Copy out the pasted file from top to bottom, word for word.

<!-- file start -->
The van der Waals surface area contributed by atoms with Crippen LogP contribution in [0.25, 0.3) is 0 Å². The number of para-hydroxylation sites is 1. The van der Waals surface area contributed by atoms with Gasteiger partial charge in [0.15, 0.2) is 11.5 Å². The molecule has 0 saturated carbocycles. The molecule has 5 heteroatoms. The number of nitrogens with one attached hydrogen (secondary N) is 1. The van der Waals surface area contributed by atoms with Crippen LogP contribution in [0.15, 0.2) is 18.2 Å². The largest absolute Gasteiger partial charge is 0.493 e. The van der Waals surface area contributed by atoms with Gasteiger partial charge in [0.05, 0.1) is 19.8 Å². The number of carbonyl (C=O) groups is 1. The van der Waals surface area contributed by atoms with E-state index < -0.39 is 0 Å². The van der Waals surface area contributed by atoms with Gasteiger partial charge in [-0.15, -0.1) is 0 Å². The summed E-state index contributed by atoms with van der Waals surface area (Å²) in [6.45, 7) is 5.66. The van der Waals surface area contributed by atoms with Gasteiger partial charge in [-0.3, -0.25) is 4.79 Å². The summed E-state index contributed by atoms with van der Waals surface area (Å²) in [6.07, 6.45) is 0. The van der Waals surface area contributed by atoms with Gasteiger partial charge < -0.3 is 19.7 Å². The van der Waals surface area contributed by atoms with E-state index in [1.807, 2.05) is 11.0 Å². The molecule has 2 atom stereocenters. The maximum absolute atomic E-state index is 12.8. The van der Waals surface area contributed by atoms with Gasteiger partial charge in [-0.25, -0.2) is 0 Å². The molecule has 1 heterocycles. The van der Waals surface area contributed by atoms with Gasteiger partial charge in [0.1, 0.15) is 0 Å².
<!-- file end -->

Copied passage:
The van der Waals surface area contributed by atoms with Crippen LogP contribution in [0.25, 0.3) is 0 Å². The number of para-hydroxylation sites is 1. The van der Waals surface area contributed by atoms with Gasteiger partial charge in [0.15, 0.2) is 11.5 Å². The molecule has 0 saturated carbocycles. The molecule has 5 heteroatoms. The number of nitrogens with one attached hydrogen (secondary N) is 1. The van der Waals surface area contributed by atoms with Crippen LogP contribution in [0.15, 0.2) is 18.2 Å². The largest absolute Gasteiger partial charge is 0.493 e. The van der Waals surface area contributed by atoms with Gasteiger partial charge in [0.05, 0.1) is 19.8 Å². The number of carbonyl (C=O) groups is 1. The van der Waals surface area contributed by atoms with E-state index < -0.39 is 0 Å². The van der Waals surface area contributed by atoms with Gasteiger partial charge in [-0.15, -0.1) is 0 Å². The summed E-state index contributed by atoms with van der Waals surface area (Å²) in [6.45, 7) is 5.66. The van der Waals surface area contributed by atoms with Gasteiger partial charge in [-0.3, -0.25) is 4.79 Å². The summed E-state index contributed by atoms with van der Waals surface area (Å²) in [6.07, 6.45) is 0. The van der Waals surface area contributed by atoms with Gasteiger partial charge < -0.3 is 19.7 Å². The van der Waals surface area contributed by atoms with E-state index in [1.807, 2.05) is 11.0 Å². The molecule has 2 atom stereocenters. The maximum absolute atomic E-state index is 12.8. The van der Waals surface area contributed by atoms with Gasteiger partial charge in [-0.25, -0.2) is 0 Å². The molecule has 1 heterocycles. The van der Waals surface area contributed by atoms with Gasteiger partial charge in [0.1, 0.15) is 0 Å².